Review Article Questions Nutritional Superiority Claims for Organic Food

April 30, 2010

FOR IMMEDIATE RELEASE

FOR MORE INFORMATION:
Mindy Weinstein
312.604.0231
mweinstein@ift.org

Review Article Questions Nutritional Superiority Claims for Organic Food

CHICAGO—Many studies have explored the nutritional value of organic food and conventional food. But the author of a new paper says that research does not support claims that organic food products are nutritionally superior to conventional products.

In a review of numerous articles on organic food, Joseph D. Rosen, PhD, emeritus professor of food toxicology at Rutgers University, says proponents of organic food have pointed to studies that support their assertions that organic food is more nutritious than conventionally grown food. However, many of these studies are not published in peer-reviewed journals and are based on results that are not statistically significant. Given these limitations, a review of the scientific literature by the London School of Hygiene and Tropical Medicine was unable to find any scientific evidence for the nutritional superiority of crops grown either organically or conventionally.

Dr. Rosen also points out that many studies have found that the year the crops were grown is an important factor in the concentration of nutrients in those crops. Since the vast majority of the studies cited by organic food proponents were conducted for only one year, he said it raises questions about the results of these studies.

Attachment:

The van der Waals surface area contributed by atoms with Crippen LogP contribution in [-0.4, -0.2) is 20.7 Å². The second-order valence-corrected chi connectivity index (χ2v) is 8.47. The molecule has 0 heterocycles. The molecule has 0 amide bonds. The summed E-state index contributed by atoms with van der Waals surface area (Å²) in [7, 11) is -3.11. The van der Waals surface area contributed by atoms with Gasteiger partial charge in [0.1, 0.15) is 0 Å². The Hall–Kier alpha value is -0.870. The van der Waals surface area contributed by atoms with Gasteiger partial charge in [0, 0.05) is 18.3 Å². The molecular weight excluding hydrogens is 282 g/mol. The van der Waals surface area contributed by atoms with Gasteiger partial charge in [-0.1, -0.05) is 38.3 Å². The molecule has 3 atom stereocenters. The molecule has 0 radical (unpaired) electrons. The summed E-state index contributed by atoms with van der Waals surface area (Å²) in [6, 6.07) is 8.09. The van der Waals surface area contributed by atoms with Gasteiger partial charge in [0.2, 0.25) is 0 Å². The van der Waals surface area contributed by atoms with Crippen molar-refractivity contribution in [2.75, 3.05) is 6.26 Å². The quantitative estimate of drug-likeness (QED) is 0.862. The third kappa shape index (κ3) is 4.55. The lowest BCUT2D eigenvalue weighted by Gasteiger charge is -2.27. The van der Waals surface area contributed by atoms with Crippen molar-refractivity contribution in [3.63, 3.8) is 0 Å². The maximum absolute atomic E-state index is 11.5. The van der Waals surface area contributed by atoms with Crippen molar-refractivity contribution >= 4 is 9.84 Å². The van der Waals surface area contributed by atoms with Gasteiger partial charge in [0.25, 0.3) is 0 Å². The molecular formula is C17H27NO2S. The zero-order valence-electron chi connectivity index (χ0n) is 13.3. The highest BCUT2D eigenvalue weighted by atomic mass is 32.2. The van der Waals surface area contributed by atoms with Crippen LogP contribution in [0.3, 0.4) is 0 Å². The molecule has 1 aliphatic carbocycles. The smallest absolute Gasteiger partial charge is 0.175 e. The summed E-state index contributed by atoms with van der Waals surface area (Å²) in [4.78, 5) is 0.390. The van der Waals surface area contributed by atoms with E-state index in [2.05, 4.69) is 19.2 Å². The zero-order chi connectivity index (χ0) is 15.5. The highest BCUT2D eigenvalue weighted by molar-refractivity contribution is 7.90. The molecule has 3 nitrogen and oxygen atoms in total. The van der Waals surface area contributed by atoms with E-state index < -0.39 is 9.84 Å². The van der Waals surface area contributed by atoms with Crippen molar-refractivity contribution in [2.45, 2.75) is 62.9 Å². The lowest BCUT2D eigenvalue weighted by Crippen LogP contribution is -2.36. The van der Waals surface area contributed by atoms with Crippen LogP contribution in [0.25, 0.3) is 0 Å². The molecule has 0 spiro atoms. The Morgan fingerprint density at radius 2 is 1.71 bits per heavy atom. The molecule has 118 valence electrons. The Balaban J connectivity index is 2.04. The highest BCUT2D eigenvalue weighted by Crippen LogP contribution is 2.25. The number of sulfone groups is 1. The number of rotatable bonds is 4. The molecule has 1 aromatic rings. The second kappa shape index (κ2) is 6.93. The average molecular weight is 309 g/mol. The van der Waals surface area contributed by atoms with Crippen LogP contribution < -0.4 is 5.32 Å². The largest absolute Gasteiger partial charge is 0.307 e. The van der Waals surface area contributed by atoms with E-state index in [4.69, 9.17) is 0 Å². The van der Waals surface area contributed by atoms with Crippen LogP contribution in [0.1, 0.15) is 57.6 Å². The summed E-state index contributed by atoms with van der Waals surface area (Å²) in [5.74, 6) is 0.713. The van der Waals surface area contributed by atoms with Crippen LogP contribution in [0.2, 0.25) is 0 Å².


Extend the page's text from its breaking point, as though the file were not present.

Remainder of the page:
In October 2007, the University of Newcastle reported huge increases in important nutrients for organic food that was grown alongside conventional food. While these findings were promoted widely, Dr. Rosen notes that the research was never published in a peer-reviewed publication.

In the United States, the Organic Center published a report in March 2008 that claimed that organic food was 25 percent more nutritious than conventional food. But that report suffered from several important limitations, including designating nitrate, (found at higher concentrations in conventional food), as unhealthy. Research published recently has shown that nitrate may have health benefits.

The author concluded that organic food may not be worth the extra cost to consumers that purchase these products with the belief it contains more healthful nutrients than conventional food.

For interviews on this review, the media can contact Dr. Rosen at 732-828-7046 or jdrosen@optonline.net. This review was published in Comprehensive Reviews in Food Science and Food Safety.

To read the comprehensive review, visit: http://www3.interscience.wiley.com/cgi-bin/fulltext/123397535/PDFSTART

Editors Note: The Institute of Food Technologists developed a Scientific Status Summary that reviewed the current science surrounding “Organic Foods,” which was published in the November/December 2006 edition of the Journal of Food Science. For more information visit http://members.ift.org/IFT/Research/ScientificStatusSummaries/, or email media@ift.org.